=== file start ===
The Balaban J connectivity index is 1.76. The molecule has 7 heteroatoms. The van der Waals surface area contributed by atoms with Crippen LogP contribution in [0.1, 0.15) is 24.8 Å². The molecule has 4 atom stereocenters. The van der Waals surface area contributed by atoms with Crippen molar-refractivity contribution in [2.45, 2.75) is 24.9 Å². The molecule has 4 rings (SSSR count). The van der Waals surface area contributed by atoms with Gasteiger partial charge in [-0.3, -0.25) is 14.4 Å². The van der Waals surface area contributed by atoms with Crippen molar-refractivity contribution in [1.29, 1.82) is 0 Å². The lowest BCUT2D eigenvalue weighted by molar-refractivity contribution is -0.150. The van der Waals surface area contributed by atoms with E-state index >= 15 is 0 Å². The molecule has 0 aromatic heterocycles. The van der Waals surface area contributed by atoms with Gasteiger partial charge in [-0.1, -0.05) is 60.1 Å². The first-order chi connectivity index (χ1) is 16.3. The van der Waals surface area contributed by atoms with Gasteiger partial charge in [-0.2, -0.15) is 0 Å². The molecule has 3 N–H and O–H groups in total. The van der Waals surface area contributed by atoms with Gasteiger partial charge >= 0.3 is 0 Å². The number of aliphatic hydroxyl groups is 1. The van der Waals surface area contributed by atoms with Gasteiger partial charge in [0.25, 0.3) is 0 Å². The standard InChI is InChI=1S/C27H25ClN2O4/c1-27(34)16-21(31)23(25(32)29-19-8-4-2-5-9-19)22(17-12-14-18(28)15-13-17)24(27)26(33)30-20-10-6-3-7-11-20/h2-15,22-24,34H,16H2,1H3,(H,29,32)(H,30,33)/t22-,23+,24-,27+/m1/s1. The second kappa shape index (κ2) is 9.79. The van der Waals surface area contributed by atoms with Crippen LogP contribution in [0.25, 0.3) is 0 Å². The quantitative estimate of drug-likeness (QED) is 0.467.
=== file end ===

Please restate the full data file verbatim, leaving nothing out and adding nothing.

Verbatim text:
The Balaban J connectivity index is 1.76. The molecule has 7 heteroatoms. The van der Waals surface area contributed by atoms with Crippen LogP contribution in [0.1, 0.15) is 24.8 Å². The molecule has 4 atom stereocenters. The van der Waals surface area contributed by atoms with Crippen molar-refractivity contribution in [2.45, 2.75) is 24.9 Å². The molecule has 4 rings (SSSR count). The van der Waals surface area contributed by atoms with Gasteiger partial charge in [-0.3, -0.25) is 14.4 Å². The van der Waals surface area contributed by atoms with Crippen molar-refractivity contribution in [1.29, 1.82) is 0 Å². The lowest BCUT2D eigenvalue weighted by molar-refractivity contribution is -0.150. The van der Waals surface area contributed by atoms with E-state index >= 15 is 0 Å². The molecule has 0 aromatic heterocycles. The van der Waals surface area contributed by atoms with Gasteiger partial charge in [-0.1, -0.05) is 60.1 Å². The first-order chi connectivity index (χ1) is 16.3. The van der Waals surface area contributed by atoms with Gasteiger partial charge in [-0.2, -0.15) is 0 Å². The molecule has 3 N–H and O–H groups in total. The van der Waals surface area contributed by atoms with Gasteiger partial charge >= 0.3 is 0 Å². The number of aliphatic hydroxyl groups is 1. The van der Waals surface area contributed by atoms with Gasteiger partial charge in [0.25, 0.3) is 0 Å². The standard InChI is InChI=1S/C27H25ClN2O4/c1-27(34)16-21(31)23(25(32)29-19-8-4-2-5-9-19)22(17-12-14-18(28)15-13-17)24(27)26(33)30-20-10-6-3-7-11-20/h2-15,22-24,34H,16H2,1H3,(H,29,32)(H,30,33)/t22-,23+,24-,27+/m1/s1. The second kappa shape index (κ2) is 9.79. The van der Waals surface area contributed by atoms with Crippen LogP contribution in [0.25, 0.3) is 0 Å². The quantitative estimate of drug-likeness (QED) is 0.467.